Delayed Onset Muscle Soreness, or DOMS, is the sensation of getting sore a day or two after a hard workout, and may take anywhere from 12-36 hours to start up. This means you bust ass on Monday, fist pump your excellence on Tuesday, and can’t sit on the toilet on Wednesday without using a hand rail.
While this feeling can psychologically be empowering to feel like you had a good workout (I can’t feel anything below my beard. I ROCK!!), and as a result it’s going to give you better results than if you could walk like you hadn’t just gotten off a horseback ride for 10 hours, DOMS doesn’t really indicate much.
Here’s a brief list of times in my life I’ve had DOMS from specific circumstances:
You can see some stuff that would indicate a “good workout” but also a lot of rather random stuff that shouldn’t be an indicator of “good” anything, but moreso just stress to tissues. This also doesn’t include the times I’ve been injured and had some serious DOMS going on.
Essentially, DOMS will happen when something changes. Either you’re changing up your workouts, doing a new exercise, a new volume or weight of an old favourite, or you’re not well recovered or ready to train effectively to manage the work. The resulting change and readiness can cause some very small rips and tears in muscle tissues, which when remodelled and repaired can be stronger than before. It’s also this remodelling that’s a primary driver of hypertrophy, but not the only one.
Because of the relationship with hypertrophy and bodybuilding, people who are in the gym tend to try to get this DOMS to happen on a regular basis, even if their specific goalsets don’t require hypertrophy, or if they aren’t actively training to grow muscles at all.
Here are some specific goals that may not need hypertrophy to happen, in order to still achieve the goal:
Even if someone’s training for these specific elements, there’s a common belief among many going to the gym that in order for a workout to be good or to “count” they have to be sore following that workout. While it may be true that a good workout could make you sore, it’s not necessary to be sore to have a good workout. It’s sort of like how all thumbs are fingers, but not all fingers are thumbs.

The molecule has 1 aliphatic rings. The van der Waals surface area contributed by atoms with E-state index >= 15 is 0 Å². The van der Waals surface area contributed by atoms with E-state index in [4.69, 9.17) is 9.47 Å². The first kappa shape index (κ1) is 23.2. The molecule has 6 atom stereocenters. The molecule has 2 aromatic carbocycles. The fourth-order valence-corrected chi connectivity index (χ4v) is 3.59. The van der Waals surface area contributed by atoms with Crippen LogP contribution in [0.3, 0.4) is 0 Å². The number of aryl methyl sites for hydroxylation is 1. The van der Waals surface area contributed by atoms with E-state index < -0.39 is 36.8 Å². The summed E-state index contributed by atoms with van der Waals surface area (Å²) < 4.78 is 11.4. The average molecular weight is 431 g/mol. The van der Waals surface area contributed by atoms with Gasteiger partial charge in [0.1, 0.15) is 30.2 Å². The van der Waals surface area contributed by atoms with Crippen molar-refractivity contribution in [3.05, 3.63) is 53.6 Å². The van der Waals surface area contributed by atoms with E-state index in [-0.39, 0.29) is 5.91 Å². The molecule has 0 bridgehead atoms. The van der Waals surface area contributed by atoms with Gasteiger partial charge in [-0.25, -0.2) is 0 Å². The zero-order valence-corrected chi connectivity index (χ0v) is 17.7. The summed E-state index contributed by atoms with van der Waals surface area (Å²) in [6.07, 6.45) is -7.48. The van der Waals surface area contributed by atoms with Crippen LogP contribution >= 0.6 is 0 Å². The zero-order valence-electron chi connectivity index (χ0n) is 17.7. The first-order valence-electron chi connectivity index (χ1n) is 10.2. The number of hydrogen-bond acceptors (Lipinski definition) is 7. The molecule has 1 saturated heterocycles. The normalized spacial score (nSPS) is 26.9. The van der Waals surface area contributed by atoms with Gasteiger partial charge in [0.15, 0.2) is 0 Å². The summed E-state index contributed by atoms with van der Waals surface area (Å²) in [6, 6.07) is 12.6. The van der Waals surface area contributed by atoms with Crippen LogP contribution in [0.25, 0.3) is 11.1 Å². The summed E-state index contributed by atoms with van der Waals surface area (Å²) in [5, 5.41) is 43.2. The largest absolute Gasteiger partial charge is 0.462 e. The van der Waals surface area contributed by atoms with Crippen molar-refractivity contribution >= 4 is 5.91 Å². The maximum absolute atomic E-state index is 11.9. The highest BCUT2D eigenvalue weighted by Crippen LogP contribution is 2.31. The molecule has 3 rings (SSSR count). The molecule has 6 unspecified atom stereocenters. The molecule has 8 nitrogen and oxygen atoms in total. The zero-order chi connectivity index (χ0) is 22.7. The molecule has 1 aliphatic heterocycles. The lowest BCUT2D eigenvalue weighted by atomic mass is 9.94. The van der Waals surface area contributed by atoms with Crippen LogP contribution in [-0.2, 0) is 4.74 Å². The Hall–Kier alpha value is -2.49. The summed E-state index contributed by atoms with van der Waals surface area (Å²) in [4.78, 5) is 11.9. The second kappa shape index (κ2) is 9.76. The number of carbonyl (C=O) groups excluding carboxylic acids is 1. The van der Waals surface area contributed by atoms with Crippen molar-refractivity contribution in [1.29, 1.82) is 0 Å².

You can have a great workout and not be sore. You could have a great workout and be sore. You could have a mediocre workout and be sore, or not sore. You can get kicked in the shins or fall down the stairs and be sore. You could slip on the ice and do some marvel of breakdance ninja fighting and not actually fall over and be sore the next day.
I train some endurance athletes, specifically track cyclists, who put the majority of their training in on a bike and augment that with gym workouts. If I put them through a workout that makes biking harder due to being really sore, it wasn’t a good quality workout for them as it’s affecting their entire reason for training.
If I put someone who is looking to lose weight through a hard workout and they get so sore they aren’t willing to workout tomorrow or the next day, and are hesitant to come back the day after that, it’s not helping their goal of weight loss. An injury post-rehab client getting sore could set their progress back significantly or re-aggravate that injury. This doesn’t mean they shouldn’t get sore or that we have to avoid it entirely, but that as a goal, it’s not really all that great to shoot for.
However, if getting sore is the only observation that satiates your requirements for a good workout, I gotchu covered. I’m offering kicks in the shins after every workout for an additional $20. Satisfaction of soreness guaranteed, or I’ll kick you in the other shin for free.